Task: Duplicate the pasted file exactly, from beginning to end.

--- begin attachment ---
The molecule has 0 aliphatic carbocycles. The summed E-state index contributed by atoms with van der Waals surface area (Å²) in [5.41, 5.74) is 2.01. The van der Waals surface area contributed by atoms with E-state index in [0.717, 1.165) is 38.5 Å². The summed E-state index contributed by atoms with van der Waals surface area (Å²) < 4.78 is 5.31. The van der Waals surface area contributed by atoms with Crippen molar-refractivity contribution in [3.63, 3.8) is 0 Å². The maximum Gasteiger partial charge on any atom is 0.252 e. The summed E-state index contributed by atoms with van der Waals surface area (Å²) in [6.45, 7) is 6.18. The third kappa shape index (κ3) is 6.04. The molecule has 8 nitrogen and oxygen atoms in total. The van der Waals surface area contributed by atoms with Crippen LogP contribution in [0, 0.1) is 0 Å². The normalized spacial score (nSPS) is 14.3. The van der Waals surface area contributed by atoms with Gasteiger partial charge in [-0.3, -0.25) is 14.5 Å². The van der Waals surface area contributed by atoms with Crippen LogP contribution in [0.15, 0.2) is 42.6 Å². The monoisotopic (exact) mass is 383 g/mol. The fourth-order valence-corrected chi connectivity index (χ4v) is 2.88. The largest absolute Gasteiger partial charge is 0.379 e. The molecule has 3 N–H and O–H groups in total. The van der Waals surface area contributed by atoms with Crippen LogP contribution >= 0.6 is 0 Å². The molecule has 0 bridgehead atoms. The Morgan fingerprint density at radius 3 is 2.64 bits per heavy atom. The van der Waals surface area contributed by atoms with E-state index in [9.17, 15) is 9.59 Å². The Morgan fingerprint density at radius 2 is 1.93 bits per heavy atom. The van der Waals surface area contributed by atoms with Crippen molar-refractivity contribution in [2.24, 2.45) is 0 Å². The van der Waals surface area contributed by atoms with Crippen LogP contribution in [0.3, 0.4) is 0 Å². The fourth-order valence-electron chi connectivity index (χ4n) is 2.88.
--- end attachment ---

The molecule has 0 aliphatic carbocycles. The summed E-state index contributed by atoms with van der Waals surface area (Å²) in [5.41, 5.74) is 2.01. The van der Waals surface area contributed by atoms with E-state index in [0.717, 1.165) is 38.5 Å². The summed E-state index contributed by atoms with van der Waals surface area (Å²) < 4.78 is 5.31. The van der Waals surface area contributed by atoms with Crippen molar-refractivity contribution in [3.63, 3.8) is 0 Å². The maximum Gasteiger partial charge on any atom is 0.252 e. The summed E-state index contributed by atoms with van der Waals surface area (Å²) in [6.45, 7) is 6.18. The third kappa shape index (κ3) is 6.04. The molecule has 8 nitrogen and oxygen atoms in total. The van der Waals surface area contributed by atoms with Crippen LogP contribution in [0, 0.1) is 0 Å². The normalized spacial score (nSPS) is 14.3. The van der Waals surface area contributed by atoms with Gasteiger partial charge in [-0.3, -0.25) is 14.5 Å². The van der Waals surface area contributed by atoms with Crippen LogP contribution in [0.15, 0.2) is 42.6 Å². The monoisotopic (exact) mass is 383 g/mol. The fourth-order valence-corrected chi connectivity index (χ4v) is 2.88. The largest absolute Gasteiger partial charge is 0.379 e. The molecule has 3 N–H and O–H groups in total. The van der Waals surface area contributed by atoms with Crippen LogP contribution >= 0.6 is 0 Å². The molecule has 0 bridgehead atoms. The Morgan fingerprint density at radius 3 is 2.64 bits per heavy atom. The van der Waals surface area contributed by atoms with E-state index in [9.17, 15) is 9.59 Å². The Morgan fingerprint density at radius 2 is 1.93 bits per heavy atom. The van der Waals surface area contributed by atoms with Crippen molar-refractivity contribution in [2.24, 2.45) is 0 Å². The van der Waals surface area contributed by atoms with Crippen LogP contribution in [0.3, 0.4) is 0 Å². The fourth-order valence-electron chi connectivity index (χ4n) is 2.88.